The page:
iPhone X vs LG G7 ThinQ
Another day, another flagship Android phone with designs on the iPhone X's crown. LG's G7 ThinQ boasts high-end audio, dual cameras and, on paper at least, generally far better specs for the money than the X, but how does it compare in reality?
In this comparison review we weigh up the iPhone X and LG G7 ThinQ for design, features, specs and pricing, to help you decide which is the right phone for you.
Note that this isn't a variant model: ThinQ is simply a new branding that is applied as standard. So we will sometimes refer to the device as just the G7.
LG hasn't yet announced a price for the G7. We expect it to launch at £599/US$599, but it could be £649 or more, and this will clearly affect our views on whether it can dethrone the iPhone X.
The iPhone X launched back in the autumn of 2017 and is available to buy now.
We don't yet have a release date for the G7. LG has only told us that it will launch in the UK in "late May" and arrive in the US on 2 June. It will launch in Korea first of all but again, we don't have a date for that.
Design & build quality
The iPhone X made a big splash because by Apple's standards it was such a radical change, but phones of that approximate design - no Home button, edge-to-edge screen, 18:9 or longer aspect ratio - are relatively common in the smartphone market at large. And the G7 ThinQ is a classic example.
Both have a notch taken out of the top section of the screen, although there's an interesting difference in the way the two companies have approached this. Whereas Apple has tried to make a feature of it, instructing app developers that they absolutely must not disguise the notch through onscreen graphical elements, LG's can be hidden very easily with a simple toggle in the settings. (This adds a black bar either side of the notch so you essentially end up with a smaller, notchless screen.)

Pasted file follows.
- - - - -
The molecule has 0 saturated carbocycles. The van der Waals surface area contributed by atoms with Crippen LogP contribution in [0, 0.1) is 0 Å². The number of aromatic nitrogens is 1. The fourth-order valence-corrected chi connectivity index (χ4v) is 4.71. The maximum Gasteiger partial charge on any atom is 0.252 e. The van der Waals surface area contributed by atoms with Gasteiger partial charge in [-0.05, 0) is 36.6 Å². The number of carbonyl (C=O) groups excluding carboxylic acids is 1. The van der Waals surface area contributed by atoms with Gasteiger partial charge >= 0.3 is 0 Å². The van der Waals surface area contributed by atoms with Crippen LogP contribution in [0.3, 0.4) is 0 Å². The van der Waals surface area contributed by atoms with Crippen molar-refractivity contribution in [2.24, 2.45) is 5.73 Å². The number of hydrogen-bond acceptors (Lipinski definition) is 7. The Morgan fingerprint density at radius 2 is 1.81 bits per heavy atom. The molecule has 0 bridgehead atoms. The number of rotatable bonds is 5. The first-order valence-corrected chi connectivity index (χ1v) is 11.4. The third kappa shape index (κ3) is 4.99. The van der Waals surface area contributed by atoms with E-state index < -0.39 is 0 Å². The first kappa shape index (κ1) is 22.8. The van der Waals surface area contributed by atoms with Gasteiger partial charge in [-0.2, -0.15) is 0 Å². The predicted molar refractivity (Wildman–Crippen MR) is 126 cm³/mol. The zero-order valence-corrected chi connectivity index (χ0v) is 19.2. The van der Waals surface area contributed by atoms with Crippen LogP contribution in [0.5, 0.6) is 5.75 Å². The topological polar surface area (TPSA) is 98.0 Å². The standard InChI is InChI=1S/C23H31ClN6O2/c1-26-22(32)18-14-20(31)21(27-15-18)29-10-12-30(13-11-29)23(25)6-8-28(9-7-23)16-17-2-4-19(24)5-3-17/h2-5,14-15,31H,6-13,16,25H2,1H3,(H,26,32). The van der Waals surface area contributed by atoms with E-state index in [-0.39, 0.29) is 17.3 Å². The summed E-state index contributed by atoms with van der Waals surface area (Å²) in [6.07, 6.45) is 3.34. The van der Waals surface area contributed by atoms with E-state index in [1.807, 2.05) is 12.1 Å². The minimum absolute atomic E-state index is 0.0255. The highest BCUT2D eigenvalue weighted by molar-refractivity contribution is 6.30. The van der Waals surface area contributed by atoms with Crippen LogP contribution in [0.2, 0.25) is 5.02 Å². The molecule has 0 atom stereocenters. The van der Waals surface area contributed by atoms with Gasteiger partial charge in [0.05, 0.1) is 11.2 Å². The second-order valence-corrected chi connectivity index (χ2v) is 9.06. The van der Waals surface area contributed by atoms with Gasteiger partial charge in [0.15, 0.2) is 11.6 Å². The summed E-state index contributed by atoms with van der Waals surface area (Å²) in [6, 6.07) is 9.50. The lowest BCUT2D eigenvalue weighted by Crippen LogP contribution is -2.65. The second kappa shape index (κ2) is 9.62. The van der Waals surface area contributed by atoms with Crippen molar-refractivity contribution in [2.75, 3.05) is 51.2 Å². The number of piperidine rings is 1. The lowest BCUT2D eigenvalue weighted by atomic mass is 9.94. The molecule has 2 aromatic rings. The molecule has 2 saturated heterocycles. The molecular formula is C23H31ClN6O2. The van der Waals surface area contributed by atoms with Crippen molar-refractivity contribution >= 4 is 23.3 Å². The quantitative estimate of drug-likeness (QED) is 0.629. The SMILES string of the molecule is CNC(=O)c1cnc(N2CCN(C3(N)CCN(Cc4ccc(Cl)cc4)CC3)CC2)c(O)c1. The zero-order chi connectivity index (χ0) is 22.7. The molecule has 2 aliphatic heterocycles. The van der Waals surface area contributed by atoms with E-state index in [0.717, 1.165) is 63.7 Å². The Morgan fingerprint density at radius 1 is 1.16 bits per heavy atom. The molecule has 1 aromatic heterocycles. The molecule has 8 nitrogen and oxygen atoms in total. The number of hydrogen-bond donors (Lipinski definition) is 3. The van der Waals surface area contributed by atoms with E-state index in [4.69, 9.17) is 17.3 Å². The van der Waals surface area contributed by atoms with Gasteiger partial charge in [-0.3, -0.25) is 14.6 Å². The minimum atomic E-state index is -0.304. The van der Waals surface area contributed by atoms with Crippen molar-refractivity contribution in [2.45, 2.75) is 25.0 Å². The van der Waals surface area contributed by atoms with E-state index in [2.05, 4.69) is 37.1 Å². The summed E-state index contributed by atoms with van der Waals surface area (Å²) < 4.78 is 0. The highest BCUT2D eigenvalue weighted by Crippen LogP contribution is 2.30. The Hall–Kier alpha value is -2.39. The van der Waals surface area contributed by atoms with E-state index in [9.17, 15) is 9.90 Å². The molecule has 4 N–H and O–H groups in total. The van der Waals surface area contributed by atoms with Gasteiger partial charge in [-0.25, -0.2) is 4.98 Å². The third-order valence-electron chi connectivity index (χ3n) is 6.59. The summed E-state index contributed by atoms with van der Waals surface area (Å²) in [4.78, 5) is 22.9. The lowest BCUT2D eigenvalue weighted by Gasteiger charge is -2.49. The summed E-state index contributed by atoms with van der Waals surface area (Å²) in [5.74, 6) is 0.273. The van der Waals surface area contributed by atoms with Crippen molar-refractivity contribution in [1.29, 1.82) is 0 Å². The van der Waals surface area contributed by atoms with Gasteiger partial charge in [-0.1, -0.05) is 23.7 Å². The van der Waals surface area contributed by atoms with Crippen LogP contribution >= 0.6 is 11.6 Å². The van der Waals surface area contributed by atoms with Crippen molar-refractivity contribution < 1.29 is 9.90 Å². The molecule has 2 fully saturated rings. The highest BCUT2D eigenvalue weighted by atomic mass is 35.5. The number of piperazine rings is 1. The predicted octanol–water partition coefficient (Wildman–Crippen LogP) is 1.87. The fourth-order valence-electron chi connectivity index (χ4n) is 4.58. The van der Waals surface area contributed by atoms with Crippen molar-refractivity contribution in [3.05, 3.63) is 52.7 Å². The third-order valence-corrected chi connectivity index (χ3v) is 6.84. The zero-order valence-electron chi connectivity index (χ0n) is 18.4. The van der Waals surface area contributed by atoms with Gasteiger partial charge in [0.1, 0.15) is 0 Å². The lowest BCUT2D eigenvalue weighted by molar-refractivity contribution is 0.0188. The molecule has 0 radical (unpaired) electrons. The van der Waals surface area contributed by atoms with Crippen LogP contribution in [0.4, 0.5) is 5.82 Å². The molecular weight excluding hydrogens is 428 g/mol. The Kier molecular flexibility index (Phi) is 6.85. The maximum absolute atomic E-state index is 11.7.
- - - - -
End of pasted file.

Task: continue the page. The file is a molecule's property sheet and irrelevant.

The iPhone X comes in only two colours, if that's even the right word: silver and space grey. It didn't get the usual gold offering (either old gold or the newer pinkish version), and it also missed out when the iPhone 8 got a new red option earlier in 2018.
You get more choices with the G7, which is available in Aurora Black, Moroccan Blue and Platinum Grey. Sadly the red version, Raspberry Rose, won't be sold in the UK.
iPhone X in pictures
Aesthetics being a personal thing, it might be best to show you some pictures of these devices and let you make up your own mind. iPhone X first:
LG G7 ThinQ in pictures
And now the G7:
The iPhone X has the largest screen of any iPhone yet released, at 5.8in, with an unprecedented resolution (2436 x 1125) and pixel density (458ppi) to match. But as ever we must acknowledge that bigger things exist outside Apple's walled garden, and the LG is specced higher in all three departments: 6.1in, 3120 x 1440, and 564ppi.
Whether this translates into much of a difference in real-world use is debatable; certainly you'll find that the 458ppi screen is superbly sharp at any viewing distance and it's hard to imagine those switching from LG to Apple being disappointed by the loss of resolution.
The slightly larger screen will be better (or better still, we might say) for gaming and watching video, but this comes with a sacrifice - the LG's chassis is very slightly longer, wider and thicker. Interestingly the LG is lighter than the iPhone although again the difference is not huge.
The iPhone X features an OLED screen to the LG's cheaper LCD offering, and in most respects OLED is a better choice: it means brighter whites, deeper blacks, more vibrant colours all round and (perhaps most importantly) reduced power consumption. But you should note that OLED has been known to cause problems with screen burn in a small number of cases.
Both devices follow the current trend for extremely long screens - indeed their 19.5:9 aspect ratios, made possible by the extra bit of screen around the notch, are even more stretched out than the more common 18:9 and 19:9 offerings elsewhere. This particularly widescreen setup is great for movies.
The LG is specced a little higher on the cameras front too, with its rear lenses topping out at 16Mp to the iPhone's 12Mp and the selfie camera offering 8Mp to the iPhone's 7Mp. Apple makes a comeback on slo-mo mode - 1080p at 240fps to the LG's 720p at 240fps - and while both offer 4K video, Apple offers this at up to 60fps to the LG's 30fps.
Both devices have dual-lens cameras on the rear, and in both cases this enables an attractive portrait mode that blurs out background detail for a 'bokeh' effect. And in fact both offer bokeh selfies too.